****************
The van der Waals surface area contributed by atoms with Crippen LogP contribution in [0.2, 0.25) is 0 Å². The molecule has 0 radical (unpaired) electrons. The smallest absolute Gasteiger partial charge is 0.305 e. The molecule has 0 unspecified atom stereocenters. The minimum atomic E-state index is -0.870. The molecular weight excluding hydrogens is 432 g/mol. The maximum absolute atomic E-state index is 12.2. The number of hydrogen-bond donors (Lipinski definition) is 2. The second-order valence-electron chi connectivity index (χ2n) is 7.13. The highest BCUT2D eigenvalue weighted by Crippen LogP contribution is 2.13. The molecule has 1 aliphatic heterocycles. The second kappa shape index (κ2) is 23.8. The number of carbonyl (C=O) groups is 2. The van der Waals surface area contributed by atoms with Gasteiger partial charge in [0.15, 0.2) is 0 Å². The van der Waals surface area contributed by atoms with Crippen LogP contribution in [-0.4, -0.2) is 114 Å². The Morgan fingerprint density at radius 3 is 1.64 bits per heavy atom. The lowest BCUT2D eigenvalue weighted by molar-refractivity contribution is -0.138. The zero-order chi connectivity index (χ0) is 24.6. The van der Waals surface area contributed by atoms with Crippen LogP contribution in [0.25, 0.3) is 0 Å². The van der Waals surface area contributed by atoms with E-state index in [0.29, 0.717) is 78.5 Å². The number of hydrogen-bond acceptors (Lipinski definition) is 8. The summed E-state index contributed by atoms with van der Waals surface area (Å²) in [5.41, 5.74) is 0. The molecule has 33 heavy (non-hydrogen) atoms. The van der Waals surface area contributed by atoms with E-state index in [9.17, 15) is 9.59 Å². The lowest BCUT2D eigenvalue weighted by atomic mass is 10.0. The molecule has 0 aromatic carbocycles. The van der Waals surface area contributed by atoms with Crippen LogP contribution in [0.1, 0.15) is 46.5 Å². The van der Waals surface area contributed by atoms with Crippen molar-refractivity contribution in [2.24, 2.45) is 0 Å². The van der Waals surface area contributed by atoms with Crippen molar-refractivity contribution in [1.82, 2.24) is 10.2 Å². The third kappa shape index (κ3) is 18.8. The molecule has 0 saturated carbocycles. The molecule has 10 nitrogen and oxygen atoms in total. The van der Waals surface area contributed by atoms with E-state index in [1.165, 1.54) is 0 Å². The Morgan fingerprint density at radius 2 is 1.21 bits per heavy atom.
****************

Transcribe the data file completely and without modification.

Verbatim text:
The van der Waals surface area contributed by atoms with Crippen LogP contribution in [0.2, 0.25) is 0 Å². The molecule has 0 radical (unpaired) electrons. The smallest absolute Gasteiger partial charge is 0.305 e. The molecule has 0 unspecified atom stereocenters. The minimum atomic E-state index is -0.870. The molecular weight excluding hydrogens is 432 g/mol. The maximum absolute atomic E-state index is 12.2. The number of hydrogen-bond donors (Lipinski definition) is 2. The second-order valence-electron chi connectivity index (χ2n) is 7.13. The highest BCUT2D eigenvalue weighted by Crippen LogP contribution is 2.13. The molecule has 1 aliphatic heterocycles. The second kappa shape index (κ2) is 23.8. The number of carbonyl (C=O) groups is 2. The van der Waals surface area contributed by atoms with Gasteiger partial charge in [0.15, 0.2) is 0 Å². The van der Waals surface area contributed by atoms with Crippen LogP contribution in [-0.4, -0.2) is 114 Å². The Morgan fingerprint density at radius 3 is 1.64 bits per heavy atom. The lowest BCUT2D eigenvalue weighted by molar-refractivity contribution is -0.138. The zero-order chi connectivity index (χ0) is 24.6. The van der Waals surface area contributed by atoms with Crippen LogP contribution in [0.25, 0.3) is 0 Å². The van der Waals surface area contributed by atoms with E-state index in [0.29, 0.717) is 78.5 Å². The number of hydrogen-bond acceptors (Lipinski definition) is 8. The summed E-state index contributed by atoms with van der Waals surface area (Å²) in [5.41, 5.74) is 0. The molecule has 33 heavy (non-hydrogen) atoms. The van der Waals surface area contributed by atoms with E-state index in [9.17, 15) is 9.59 Å². The lowest BCUT2D eigenvalue weighted by atomic mass is 10.0. The molecule has 0 aromatic carbocycles. The van der Waals surface area contributed by atoms with Crippen LogP contribution in [0.1, 0.15) is 46.5 Å². The van der Waals surface area contributed by atoms with Crippen molar-refractivity contribution in [2.24, 2.45) is 0 Å². The van der Waals surface area contributed by atoms with Crippen molar-refractivity contribution in [1.82, 2.24) is 10.2 Å². The third kappa shape index (κ3) is 18.8. The molecule has 0 saturated carbocycles. The molecule has 10 nitrogen and oxygen atoms in total. The van der Waals surface area contributed by atoms with E-state index in [1.165, 1.54) is 0 Å². The Morgan fingerprint density at radius 2 is 1.21 bits per heavy atom.